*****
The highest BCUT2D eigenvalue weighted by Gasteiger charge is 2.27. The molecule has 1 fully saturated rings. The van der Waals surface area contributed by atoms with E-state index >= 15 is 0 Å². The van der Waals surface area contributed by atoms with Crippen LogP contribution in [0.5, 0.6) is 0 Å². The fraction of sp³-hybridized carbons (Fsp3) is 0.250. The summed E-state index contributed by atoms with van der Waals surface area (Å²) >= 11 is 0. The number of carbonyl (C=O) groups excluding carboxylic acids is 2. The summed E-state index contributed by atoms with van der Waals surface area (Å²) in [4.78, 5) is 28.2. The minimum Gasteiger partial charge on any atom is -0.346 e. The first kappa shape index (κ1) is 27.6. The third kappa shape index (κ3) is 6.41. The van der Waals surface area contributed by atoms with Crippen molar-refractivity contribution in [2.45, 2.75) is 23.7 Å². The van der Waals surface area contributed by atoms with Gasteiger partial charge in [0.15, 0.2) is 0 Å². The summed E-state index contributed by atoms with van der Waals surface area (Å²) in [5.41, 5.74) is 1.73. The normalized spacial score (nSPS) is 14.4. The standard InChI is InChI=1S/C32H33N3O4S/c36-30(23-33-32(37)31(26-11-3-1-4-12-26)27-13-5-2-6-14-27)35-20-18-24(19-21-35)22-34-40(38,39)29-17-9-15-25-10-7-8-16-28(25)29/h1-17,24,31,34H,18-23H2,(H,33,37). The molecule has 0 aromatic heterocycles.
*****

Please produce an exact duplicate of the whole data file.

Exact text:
The highest BCUT2D eigenvalue weighted by Gasteiger charge is 2.27. The molecule has 1 fully saturated rings. The van der Waals surface area contributed by atoms with E-state index >= 15 is 0 Å². The van der Waals surface area contributed by atoms with Crippen LogP contribution in [0.5, 0.6) is 0 Å². The fraction of sp³-hybridized carbons (Fsp3) is 0.250. The summed E-state index contributed by atoms with van der Waals surface area (Å²) >= 11 is 0. The number of carbonyl (C=O) groups excluding carboxylic acids is 2. The summed E-state index contributed by atoms with van der Waals surface area (Å²) in [4.78, 5) is 28.2. The minimum Gasteiger partial charge on any atom is -0.346 e. The first kappa shape index (κ1) is 27.6. The third kappa shape index (κ3) is 6.41. The van der Waals surface area contributed by atoms with Crippen molar-refractivity contribution in [2.45, 2.75) is 23.7 Å². The van der Waals surface area contributed by atoms with Gasteiger partial charge in [0.15, 0.2) is 0 Å². The summed E-state index contributed by atoms with van der Waals surface area (Å²) in [5.41, 5.74) is 1.73. The normalized spacial score (nSPS) is 14.4. The standard InChI is InChI=1S/C32H33N3O4S/c36-30(23-33-32(37)31(26-11-3-1-4-12-26)27-13-5-2-6-14-27)35-20-18-24(19-21-35)22-34-40(38,39)29-17-9-15-25-10-7-8-16-28(25)29/h1-17,24,31,34H,18-23H2,(H,33,37). The molecule has 0 aromatic heterocycles.